We have tons of great content from the interviews we did in Gilbert, AZ. (Here’s a post about the trip along with some pics). One of the most interesting topics Joe Johnston talked about was minimizing the risk involved with opening restaurants by planning extremely well. Joe and his partners plan as much or more than anybody else I’ve come across, and here’s what he had to say on the topic…
“From my point of view, planning is what separates the men from the boys. A lot of people would like to have a restaurant but they don’t take the time to plan it out well, and that becomes evident in the final product. So for me personally, I break it up into two creations.
The first creating is the creation in the mind. Doodles. Back of napkins. Color swatches. Photographs that you’ve cut out of newspapers or magazines… All those sorts of things collected together into this image of what you want to create. The amount of time you put into that first creation in the mind and on paper is directly proportional to the second creation, when you actually do the bricks and mortar, you buy the uniforms, you create the menu and cook the food.
None of those will be any better than the first creation, so if you kind of just did short shrift of deciding even something like, let’s say, an onion ring. If you decide, ‘We’re gonna serve onion rings,’ but you don’t decide up front that they’re going to be hand breaded, and you like the panko style, and you won’t to have local herbs in them. If you don’t decide that early on, you’re just going to end up with bagged, frozen onion rings because that’s the easy choice in the end.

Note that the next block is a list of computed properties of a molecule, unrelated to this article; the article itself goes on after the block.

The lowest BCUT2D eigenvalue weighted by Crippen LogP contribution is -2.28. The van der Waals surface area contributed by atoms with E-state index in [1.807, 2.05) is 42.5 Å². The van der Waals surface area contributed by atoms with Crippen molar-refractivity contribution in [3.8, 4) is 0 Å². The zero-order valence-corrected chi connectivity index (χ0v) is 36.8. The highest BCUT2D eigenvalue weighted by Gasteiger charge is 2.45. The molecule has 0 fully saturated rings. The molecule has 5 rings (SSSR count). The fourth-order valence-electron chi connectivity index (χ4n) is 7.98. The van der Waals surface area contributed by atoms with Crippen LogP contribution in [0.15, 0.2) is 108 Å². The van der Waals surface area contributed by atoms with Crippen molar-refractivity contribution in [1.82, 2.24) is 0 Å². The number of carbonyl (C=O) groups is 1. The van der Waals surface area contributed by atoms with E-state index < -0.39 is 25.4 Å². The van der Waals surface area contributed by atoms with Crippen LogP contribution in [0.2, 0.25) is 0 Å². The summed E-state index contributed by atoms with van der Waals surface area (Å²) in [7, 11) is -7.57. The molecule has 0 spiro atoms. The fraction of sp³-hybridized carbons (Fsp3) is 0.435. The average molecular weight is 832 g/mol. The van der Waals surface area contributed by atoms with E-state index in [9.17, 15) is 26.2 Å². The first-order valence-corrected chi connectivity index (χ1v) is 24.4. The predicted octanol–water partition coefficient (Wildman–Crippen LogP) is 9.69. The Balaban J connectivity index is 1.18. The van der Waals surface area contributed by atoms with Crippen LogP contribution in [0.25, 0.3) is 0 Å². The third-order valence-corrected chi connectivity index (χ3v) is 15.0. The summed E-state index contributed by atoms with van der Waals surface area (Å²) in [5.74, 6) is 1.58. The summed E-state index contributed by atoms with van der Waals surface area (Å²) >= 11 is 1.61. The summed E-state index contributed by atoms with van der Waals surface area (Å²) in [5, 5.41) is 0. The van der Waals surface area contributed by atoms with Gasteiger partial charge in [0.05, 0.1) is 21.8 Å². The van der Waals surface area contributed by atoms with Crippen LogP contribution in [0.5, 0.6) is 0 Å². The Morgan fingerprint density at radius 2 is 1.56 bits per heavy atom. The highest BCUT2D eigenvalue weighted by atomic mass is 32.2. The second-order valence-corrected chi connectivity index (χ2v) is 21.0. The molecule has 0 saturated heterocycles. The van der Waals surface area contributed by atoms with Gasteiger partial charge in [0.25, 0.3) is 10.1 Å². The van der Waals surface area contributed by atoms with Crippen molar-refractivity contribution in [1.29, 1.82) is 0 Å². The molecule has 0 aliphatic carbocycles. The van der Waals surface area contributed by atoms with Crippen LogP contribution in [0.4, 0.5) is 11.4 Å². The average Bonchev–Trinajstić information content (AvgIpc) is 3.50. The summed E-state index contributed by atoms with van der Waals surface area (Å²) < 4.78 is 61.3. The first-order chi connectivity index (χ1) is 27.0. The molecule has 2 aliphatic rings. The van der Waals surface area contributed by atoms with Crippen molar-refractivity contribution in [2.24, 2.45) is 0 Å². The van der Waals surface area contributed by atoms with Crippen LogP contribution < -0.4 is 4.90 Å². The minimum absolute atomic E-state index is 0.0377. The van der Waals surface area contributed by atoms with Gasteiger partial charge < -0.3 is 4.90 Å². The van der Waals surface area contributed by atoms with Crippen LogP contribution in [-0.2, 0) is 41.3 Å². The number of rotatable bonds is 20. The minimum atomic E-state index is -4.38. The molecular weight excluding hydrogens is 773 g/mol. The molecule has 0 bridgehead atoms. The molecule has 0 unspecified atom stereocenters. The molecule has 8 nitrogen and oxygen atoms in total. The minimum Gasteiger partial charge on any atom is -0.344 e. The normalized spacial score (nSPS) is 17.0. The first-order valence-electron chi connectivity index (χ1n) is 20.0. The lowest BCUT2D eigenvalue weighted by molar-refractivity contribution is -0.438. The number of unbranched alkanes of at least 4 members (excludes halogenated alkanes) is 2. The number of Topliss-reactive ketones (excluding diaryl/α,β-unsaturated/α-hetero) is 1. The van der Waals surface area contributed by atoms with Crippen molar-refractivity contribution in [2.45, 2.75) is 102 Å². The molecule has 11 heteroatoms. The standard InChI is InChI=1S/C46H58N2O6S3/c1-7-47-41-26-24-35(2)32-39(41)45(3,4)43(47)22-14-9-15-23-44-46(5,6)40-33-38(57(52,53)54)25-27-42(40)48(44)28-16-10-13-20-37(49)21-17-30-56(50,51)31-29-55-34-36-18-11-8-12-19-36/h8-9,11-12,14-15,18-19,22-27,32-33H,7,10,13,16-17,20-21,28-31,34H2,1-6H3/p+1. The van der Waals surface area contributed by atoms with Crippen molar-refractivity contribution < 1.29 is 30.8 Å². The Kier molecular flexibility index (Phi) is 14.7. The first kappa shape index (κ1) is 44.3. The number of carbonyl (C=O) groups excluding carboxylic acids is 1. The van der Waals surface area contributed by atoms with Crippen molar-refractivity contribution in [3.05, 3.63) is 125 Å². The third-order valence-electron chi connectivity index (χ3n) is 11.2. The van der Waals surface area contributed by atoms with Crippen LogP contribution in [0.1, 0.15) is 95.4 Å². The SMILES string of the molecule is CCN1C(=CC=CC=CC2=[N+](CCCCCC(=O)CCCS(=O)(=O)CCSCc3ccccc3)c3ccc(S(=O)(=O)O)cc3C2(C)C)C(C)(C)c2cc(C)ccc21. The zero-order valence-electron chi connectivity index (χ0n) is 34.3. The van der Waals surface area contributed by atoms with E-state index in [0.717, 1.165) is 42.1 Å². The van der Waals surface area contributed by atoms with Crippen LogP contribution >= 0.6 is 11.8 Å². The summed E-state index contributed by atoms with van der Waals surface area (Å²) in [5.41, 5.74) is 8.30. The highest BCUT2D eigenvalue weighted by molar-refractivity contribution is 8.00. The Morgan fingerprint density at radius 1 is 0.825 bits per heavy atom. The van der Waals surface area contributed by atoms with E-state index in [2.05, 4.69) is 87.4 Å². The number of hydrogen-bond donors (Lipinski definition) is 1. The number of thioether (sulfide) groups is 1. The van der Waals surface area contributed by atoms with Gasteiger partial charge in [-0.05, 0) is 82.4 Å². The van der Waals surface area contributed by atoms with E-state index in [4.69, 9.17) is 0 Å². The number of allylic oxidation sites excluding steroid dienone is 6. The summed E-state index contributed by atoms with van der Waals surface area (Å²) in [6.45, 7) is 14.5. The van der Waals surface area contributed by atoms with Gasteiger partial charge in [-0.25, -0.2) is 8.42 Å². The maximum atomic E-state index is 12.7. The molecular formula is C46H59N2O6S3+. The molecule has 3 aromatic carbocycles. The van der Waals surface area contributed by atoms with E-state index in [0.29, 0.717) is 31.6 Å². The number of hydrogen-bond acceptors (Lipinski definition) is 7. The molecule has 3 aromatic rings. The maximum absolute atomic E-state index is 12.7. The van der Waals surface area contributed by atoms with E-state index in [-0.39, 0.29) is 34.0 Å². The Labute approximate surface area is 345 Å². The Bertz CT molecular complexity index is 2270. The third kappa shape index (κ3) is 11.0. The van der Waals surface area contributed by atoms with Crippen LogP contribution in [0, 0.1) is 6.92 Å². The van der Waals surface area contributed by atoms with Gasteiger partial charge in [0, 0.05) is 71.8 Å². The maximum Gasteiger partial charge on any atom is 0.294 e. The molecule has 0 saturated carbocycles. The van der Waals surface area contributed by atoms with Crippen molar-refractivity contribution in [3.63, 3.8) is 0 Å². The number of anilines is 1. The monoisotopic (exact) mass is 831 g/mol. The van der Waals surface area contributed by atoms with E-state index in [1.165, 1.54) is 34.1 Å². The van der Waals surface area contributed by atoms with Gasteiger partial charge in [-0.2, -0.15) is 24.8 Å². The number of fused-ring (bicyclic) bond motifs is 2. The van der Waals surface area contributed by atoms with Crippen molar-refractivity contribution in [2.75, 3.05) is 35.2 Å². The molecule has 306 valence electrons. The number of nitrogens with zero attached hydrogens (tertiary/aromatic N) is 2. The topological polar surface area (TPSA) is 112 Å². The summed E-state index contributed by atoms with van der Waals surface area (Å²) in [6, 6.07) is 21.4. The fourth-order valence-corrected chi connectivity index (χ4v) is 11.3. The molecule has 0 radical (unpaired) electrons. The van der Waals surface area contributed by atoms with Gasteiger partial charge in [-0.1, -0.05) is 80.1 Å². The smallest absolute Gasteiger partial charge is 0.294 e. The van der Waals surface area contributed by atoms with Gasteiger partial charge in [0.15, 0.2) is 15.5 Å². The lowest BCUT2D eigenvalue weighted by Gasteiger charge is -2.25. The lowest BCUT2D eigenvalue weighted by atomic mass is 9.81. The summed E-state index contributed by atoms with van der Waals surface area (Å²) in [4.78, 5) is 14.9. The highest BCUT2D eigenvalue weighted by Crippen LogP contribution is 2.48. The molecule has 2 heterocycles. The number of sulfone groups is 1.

Also, I am a low risk individual. So for me the planning process is as much about me getting my concern about risk down as it is about creating the final thing. If I can’t determine in the planning phase that this is a low risk venture – because we’ve determined the location, we’ve thought through the economics of it (‘How many people would have to come through the door? How many people already drive by on the street? What are the demographics of our area?’) – for me personally, I have to convince myself that it’s a low-risk venture. Because, hey, it’s our own personal money, and our own time and effort that’s gonna be wasted if we enter into a high-risk project that only has a 20 or 30% chance of success.
So that planning phase is critical, even if it means that we have to say, ‘You know what, we shouldn’t do this, because this is too risky. Or this doesn’t meet the demographics of our location.’ That planning phase is very, very important then, to say ‘Yay’ or ‘Nay’, and also to adjust the risk level mentally.”
Joe went on to talk about what he believes is a myth that 50% or so of restaurants close in the first year. He thinks a very high percentage of properly planned restaurants succeed, while “Probably 80% of poorly planned restaurants don’t make it two years.”
Given that he and his partners run three long standing, extremely successful single-location restaurants, Joe’s advice is worth some thought.
Can’t wait to finish the videos we made from his interviews…
If you like this post, you might enjoy our book, which is a collection of interviews we did with 20 successful restaurant owners (including Joe) as well as the Restaurant Owners Uncorked video series, which contains short videos of restaurant owners sharing advice and wisdom.